Evaluating Content Consumption Cycle: Seen-zone Vs. Appreciation
Editor’s note: This post was written by Aby League. She is a researcher and has a Bachelor’s Degree in Biology. She is currently taking her Master’s while working as a freelance writer. She is also an innovator and technology enthusiast. Find her on Facebook, Twitter, and Google Plus.
You know what’s even more painful than being “friend-zoned?” It’s being “seen-zoned.” At least, in the former you know where you stand. You are a friend and nothing more. But when you are just being seen-zoned, it makes you a little paranoid. You begin to think: what could he or she be thinking about me? As much as this is a complicated stage with regard to human relationships, so is being seen-zoned a problematic phase in content marketing.
First and foremost, online content consumers do not always really read. They scan.
The human brain has now become so impatient that even a goldfish is now considered to have a more coherent thought. A study by Microsoft found that people now generally lose concentration after only eight seconds. So, are you still with us? We kept you for more than eight seconds. Congratulations to us.
It is important to understand what users and consumers do when they open a website or a blog. One thing’s for sure, they don’t have time to waste. If you want to say something, say it quick and say it well.
An eye-tracking research conducted at Missouri University of Science and Technology showed that users spend about 2.6 seconds scanning a website before focusing on a particular section. If you fail to get their attention immediately, you fail big time.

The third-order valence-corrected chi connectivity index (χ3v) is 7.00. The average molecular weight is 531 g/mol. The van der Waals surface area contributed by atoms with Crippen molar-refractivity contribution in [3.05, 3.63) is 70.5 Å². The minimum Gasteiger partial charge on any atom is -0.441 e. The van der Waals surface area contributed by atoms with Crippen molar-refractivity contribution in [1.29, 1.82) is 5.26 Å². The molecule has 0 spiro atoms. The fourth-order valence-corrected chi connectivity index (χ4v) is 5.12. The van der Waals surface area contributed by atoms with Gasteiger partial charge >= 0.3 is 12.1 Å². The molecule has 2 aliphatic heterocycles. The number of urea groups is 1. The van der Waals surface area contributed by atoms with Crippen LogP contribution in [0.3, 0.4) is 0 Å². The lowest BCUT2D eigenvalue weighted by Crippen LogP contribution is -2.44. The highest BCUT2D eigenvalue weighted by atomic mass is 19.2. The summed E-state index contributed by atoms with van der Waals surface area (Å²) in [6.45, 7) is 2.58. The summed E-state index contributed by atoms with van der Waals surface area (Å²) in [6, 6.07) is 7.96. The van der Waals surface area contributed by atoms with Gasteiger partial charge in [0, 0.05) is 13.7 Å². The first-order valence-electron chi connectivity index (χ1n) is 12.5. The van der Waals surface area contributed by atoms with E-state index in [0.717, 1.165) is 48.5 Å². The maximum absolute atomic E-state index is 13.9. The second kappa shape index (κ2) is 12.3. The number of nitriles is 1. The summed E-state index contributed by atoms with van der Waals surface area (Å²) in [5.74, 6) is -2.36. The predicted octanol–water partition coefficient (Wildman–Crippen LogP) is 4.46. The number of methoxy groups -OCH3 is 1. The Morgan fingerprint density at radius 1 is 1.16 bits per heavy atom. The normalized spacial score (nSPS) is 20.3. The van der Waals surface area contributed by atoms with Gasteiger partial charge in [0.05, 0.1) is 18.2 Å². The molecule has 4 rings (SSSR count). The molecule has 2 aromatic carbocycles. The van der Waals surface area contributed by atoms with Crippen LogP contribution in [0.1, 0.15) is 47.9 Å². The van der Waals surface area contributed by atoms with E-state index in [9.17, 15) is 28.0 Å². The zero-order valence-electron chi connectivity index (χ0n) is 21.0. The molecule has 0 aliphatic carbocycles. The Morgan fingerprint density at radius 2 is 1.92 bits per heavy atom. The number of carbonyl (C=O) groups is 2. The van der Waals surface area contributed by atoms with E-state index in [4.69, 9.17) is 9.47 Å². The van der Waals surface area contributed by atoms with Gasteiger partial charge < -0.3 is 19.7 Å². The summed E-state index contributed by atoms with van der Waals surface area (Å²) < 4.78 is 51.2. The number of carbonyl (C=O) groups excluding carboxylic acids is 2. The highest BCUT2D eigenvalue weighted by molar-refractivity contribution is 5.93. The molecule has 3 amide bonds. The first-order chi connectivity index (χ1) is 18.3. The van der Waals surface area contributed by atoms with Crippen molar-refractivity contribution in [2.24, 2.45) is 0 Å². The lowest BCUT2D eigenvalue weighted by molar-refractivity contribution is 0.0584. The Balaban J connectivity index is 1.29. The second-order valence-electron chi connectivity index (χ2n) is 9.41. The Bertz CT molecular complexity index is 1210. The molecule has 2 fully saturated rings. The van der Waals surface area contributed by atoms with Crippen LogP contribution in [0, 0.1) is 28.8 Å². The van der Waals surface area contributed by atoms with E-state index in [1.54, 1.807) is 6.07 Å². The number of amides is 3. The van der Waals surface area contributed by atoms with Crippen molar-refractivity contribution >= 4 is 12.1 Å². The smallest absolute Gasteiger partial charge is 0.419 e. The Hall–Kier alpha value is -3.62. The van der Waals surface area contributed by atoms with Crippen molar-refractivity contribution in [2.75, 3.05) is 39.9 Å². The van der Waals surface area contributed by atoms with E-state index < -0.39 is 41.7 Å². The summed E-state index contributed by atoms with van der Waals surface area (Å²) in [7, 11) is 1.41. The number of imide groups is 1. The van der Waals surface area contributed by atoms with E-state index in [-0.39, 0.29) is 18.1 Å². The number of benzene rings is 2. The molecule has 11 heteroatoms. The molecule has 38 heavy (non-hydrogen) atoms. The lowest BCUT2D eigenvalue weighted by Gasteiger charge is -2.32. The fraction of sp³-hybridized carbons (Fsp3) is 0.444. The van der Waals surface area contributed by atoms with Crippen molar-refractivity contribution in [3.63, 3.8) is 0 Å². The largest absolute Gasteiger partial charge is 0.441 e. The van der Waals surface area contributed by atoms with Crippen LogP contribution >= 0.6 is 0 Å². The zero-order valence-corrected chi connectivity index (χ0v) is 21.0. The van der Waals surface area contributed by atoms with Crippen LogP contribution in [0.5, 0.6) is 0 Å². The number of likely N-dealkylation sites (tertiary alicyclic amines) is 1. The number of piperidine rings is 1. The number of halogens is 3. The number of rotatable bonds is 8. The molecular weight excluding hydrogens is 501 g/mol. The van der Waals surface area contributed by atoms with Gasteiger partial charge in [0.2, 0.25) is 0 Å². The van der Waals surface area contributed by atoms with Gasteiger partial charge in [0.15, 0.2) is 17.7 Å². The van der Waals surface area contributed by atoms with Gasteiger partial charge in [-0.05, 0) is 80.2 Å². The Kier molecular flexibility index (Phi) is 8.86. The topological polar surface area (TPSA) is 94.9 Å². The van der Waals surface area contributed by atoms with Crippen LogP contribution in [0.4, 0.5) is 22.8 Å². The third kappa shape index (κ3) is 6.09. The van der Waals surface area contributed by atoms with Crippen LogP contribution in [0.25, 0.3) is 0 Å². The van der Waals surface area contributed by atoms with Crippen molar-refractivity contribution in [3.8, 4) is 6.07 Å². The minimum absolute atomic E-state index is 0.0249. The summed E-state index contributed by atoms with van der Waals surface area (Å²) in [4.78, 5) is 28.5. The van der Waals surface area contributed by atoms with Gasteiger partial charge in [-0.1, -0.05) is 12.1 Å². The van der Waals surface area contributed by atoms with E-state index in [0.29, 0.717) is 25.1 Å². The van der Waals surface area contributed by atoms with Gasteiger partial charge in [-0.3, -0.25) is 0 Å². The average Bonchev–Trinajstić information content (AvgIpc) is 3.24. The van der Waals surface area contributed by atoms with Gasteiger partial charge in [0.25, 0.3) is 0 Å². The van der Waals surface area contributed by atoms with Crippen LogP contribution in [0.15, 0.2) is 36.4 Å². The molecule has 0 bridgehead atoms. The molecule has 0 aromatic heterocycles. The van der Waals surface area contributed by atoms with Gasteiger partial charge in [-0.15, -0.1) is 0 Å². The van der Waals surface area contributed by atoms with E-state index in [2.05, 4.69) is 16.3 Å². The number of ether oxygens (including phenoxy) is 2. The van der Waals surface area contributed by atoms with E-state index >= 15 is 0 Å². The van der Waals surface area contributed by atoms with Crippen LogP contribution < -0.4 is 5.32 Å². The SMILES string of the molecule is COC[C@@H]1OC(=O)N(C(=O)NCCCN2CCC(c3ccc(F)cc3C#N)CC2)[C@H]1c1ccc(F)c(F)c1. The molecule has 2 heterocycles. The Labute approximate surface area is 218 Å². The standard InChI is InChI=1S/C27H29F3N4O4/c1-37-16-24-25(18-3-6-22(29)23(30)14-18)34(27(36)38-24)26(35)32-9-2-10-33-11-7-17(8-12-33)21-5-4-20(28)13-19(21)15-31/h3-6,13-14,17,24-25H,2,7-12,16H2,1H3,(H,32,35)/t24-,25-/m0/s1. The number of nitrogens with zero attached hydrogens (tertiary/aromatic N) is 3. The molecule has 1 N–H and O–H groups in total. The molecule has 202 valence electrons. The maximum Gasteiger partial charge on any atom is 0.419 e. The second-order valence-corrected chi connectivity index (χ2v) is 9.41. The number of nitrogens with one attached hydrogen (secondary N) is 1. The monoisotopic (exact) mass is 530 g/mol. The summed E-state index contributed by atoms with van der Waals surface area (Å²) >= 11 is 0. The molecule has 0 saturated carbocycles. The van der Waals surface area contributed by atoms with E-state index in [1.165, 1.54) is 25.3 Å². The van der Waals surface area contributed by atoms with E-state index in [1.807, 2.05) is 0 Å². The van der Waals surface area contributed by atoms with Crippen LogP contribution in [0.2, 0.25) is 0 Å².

Your content strategy should ultimately include evaluating your content consumption cycle. This is to ensure that your content is actually being consumed and appreciated. Just because you have been seen-zoned doesn’t mean you don’t stand a chance. Consumers may “see” your content but whether they will take action or not is another story.
Here’s how to make your content stand out and ultimately go from being seen-zoned to being well-appreciated.
Make headlines scream
If your headlines do not make you feel anything, drop it. One study revealed that 80% of readers never make it past the headlines. Upworthy’s co-founder Peter Koechley also found that traffic can vary by as much as 500% based on the headline.
Keep these numbers in mind the next time you publish a content marketing blog. It is not enough that you have an in-depth and well-researched blog. If your headlines suck, not even the brightest of ideas can save you.
4 Tips to Writing Great Headlines
In writing the headlines, make sure that it delivers what it promises. Don’t trick people into reading your blog. Your headlines should also be very clear. No, readers don’t care about the light bulb at the end of an article so stop treating your headline as if it is a secret code. Don’t obsess over keywords because Google is way past that. Replace keywords with emotion and action.
To the left, to the left